Martin Truex Jr., Cole Pearn upset with new mandated pit guns
HAMPTON, Georgia – NASCAR’s new mandatory pit guns made an impact on at least four teams Sunday at Atlanta Motor Speedway, earning a less than ringing endorsement from the defending series champions.
“They’re pieces of shit,” said Cole Pearn, crew chief for Martin Truex Jr.
Pearn said Truex’s No. 78 Toyota team went through three pit guns during the 500-mile race before landing on an adequate piece of equipment. Pearn said one of the pit guns initially was unresponsive when switching from removing to fastening and needed multiple attempts to engage the lug nuts. NASCAR then issued the crew what Pearn said “are like the old spec guns or something, so it was a hunk of garbage. And we used it the next stop, and it was basically unusable. Then they got us a newer gun after that that was fine.”
In addition to Truex’s Furniture Row Racing crew, the teams of race winner Kevin Harvick, Alex Bowman and Kyle Busch also had problems with the guns, which were introduced by NASCAR this season in part to curb development costs on equipment that had become highly specialized. NASCAR distributes the guns via lottery before the race and also mandates their air pressures.
Teams are issued three guns – front, rear and spare – and NASCAR intended to test them regularly for consistency.
Truex, who rebounded to finish fifth, said he had been concerned about the reliability of the guns entering the race.
“I think everybody is,” he said. “You think about these teams and all the preparation, and the parts and the pieces and they do all the work on them.
“Essentially it’s on you if something fails, and now we’re getting it from an outside source, and we have no control over it, so if it costs you a race win or it costs you a spot in the playoffs or a spot in the championship four or something like that, somebody’s going to be really, really, really upset, and there’s nothing you can do about it because you can’t go home and say, ‘Well, it’s your fault.’ We need to tighten it up here and figure it out and make sure it doesn’t happen again.
“There is none of that. It’s ‘oh well, we’ll get it fixed.’ It’s a little bit frustrating from that standpoint, but at the same time, it is new to everyone, and we’ve got to give them a chance to figure it out and make sure they can make these things bulletproof.”
Busch’s team also was issued a new gun after apparently experiencing problems with air pressure.
Rodney Childers, crew chief for Harvick, said he hadn’t explored the problem with his team’s stop, which reportedly was because the hose was disconnected from the gun. Harvick’s No. 4 Ford fell from first to 19th at the end of the first stage after pitting again to secure lug nuts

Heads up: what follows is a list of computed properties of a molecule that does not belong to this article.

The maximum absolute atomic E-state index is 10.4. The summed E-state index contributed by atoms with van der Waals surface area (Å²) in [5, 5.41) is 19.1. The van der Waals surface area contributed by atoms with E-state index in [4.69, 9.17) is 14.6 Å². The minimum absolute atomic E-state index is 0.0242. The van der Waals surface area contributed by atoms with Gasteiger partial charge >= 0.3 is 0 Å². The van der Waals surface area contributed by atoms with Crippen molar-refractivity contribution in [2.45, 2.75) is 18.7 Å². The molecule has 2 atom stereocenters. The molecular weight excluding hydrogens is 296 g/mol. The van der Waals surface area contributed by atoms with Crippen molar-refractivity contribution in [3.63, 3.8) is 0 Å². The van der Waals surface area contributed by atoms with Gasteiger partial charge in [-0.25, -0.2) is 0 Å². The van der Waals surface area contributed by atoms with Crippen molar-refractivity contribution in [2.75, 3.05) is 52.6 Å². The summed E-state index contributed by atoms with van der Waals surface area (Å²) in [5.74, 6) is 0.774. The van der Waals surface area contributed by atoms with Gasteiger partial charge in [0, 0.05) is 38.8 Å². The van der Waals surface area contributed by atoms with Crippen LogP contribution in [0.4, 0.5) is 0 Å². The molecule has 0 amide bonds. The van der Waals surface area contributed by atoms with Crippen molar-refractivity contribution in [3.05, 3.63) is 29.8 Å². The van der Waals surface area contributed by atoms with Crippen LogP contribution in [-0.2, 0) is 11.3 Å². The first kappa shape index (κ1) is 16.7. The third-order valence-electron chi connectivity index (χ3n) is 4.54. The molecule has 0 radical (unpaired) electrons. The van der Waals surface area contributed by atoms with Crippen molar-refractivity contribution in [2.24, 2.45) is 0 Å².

“We’ve got good pit crew coaches to investigate that stuff,” Childers said. “The people that have took that on, they have done an outstanding job. I can’t complain about anything they’ve done. I can’t imagine taking that on over a two- to three-month span. We’re going to go through ups and downs, and we need to go through them together and learn together and that’s part of it.”
NASCAR didn’t immediately respond to a request for comment Sunday night on the guns’ performance in the season’s second race. During his Monday appearance on SiriusXM’s “The Morning Drive,” senior vice president Steve O’Donnell said NASCAR knew the likelihood was “fairly high” of having kinks during the firs year. O’Donnell said the Atlanta problems were, “something we’re going to review. We never want to see failures with any part or piece. We’ll have conversations and get it right. We want it to be in hands of drivers and teams. We’ll head to Vegas and hopefully get that cleaned up.”
Asked if the problem was fixable, Pearn smiled and said, “Ask the RTA.”
The Race Team Alliance, a consortium of team owners (that excludes Furniture Row Racing’s Barney Visser), worked with NASCAR to implement the pit guns without the consultation of the Drivers Council.
“Honestly, I don’t think I’m allowed to have an opinion,” runner-up Brad Keselowski said when asked if he had concerns entering the race. “Nobody asked me when they changed them, and it was a decision made by the RTA and NASCAR. I don’t think I’m allowed to have an opinion.”
“Mine worked, so we’re happy,” fourth-place finisher Denny Hamlin said of his team’s guns. “If it didn’t work, we wouldn’t be happy.”
NASCAR also has reduced the number of pit crew members this season, increasing the difficulty and choreography of stops.
“I think everybody had trouble on pit road at one point or another,” third-place finisher Clint Bowyer said. “As these teams keep learning and perfecting their program and getting in that rhythm just like we do on the track. I know our guys had good stops and stubbed their toe once and lost a few. It’s just there’s a lot going on right there with not very many people. I think that’s a work in progress, and I think you’ll continue to see some jumbling up of the program as we come on to pit road and off of it.”
Particularly as crews work with pit guns that they aren’t building for the first time in years.
“I think the reason teams built them on their own is because they were more reliable that way,” Hamlin said. “They could control everything. Amongst the competition side of things, they don’t want a failure because it’s a bad luck thing. They want it to fail because (the crew) did a bad job. It’s your own fault then.”